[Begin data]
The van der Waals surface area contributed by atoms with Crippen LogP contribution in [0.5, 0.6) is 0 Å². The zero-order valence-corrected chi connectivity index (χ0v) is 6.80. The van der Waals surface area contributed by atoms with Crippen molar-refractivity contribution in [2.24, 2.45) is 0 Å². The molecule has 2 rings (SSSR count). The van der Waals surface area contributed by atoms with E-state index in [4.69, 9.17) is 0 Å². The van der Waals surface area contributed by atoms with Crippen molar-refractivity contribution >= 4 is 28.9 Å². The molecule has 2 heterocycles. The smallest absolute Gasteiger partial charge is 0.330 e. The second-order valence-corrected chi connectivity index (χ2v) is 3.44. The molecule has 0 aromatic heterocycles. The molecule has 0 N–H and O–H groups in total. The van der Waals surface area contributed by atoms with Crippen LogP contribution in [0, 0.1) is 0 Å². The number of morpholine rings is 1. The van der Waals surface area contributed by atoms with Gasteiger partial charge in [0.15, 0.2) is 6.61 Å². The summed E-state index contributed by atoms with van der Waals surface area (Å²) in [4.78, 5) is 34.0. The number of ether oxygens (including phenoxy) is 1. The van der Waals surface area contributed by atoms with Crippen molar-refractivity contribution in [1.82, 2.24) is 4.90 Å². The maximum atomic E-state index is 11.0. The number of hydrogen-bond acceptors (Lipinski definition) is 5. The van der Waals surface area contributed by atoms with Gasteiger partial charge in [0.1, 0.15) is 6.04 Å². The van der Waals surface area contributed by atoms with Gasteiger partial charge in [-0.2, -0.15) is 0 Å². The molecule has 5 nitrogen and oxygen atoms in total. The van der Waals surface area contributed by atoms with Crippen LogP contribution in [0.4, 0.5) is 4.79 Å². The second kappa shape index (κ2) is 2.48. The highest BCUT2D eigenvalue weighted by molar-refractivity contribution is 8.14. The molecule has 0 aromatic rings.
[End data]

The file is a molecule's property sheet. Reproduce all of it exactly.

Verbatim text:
The van der Waals surface area contributed by atoms with Crippen LogP contribution in [0.5, 0.6) is 0 Å². The zero-order valence-corrected chi connectivity index (χ0v) is 6.80. The van der Waals surface area contributed by atoms with Crippen molar-refractivity contribution in [2.24, 2.45) is 0 Å². The molecule has 2 rings (SSSR count). The van der Waals surface area contributed by atoms with E-state index in [4.69, 9.17) is 0 Å². The van der Waals surface area contributed by atoms with Crippen molar-refractivity contribution >= 4 is 28.9 Å². The molecule has 2 heterocycles. The smallest absolute Gasteiger partial charge is 0.330 e. The second-order valence-corrected chi connectivity index (χ2v) is 3.44. The molecule has 0 aromatic heterocycles. The molecule has 0 N–H and O–H groups in total. The van der Waals surface area contributed by atoms with Crippen LogP contribution in [0, 0.1) is 0 Å². The number of morpholine rings is 1. The van der Waals surface area contributed by atoms with Gasteiger partial charge in [0.15, 0.2) is 6.61 Å². The summed E-state index contributed by atoms with van der Waals surface area (Å²) in [4.78, 5) is 34.0. The number of ether oxygens (including phenoxy) is 1. The van der Waals surface area contributed by atoms with Crippen molar-refractivity contribution in [1.82, 2.24) is 4.90 Å². The maximum atomic E-state index is 11.0. The number of hydrogen-bond acceptors (Lipinski definition) is 5. The van der Waals surface area contributed by atoms with Gasteiger partial charge in [0.1, 0.15) is 6.04 Å². The van der Waals surface area contributed by atoms with Gasteiger partial charge in [-0.2, -0.15) is 0 Å². The molecule has 5 nitrogen and oxygen atoms in total. The van der Waals surface area contributed by atoms with Crippen LogP contribution in [0.4, 0.5) is 4.79 Å². The second kappa shape index (κ2) is 2.48. The highest BCUT2D eigenvalue weighted by molar-refractivity contribution is 8.14. The molecule has 0 aromatic rings.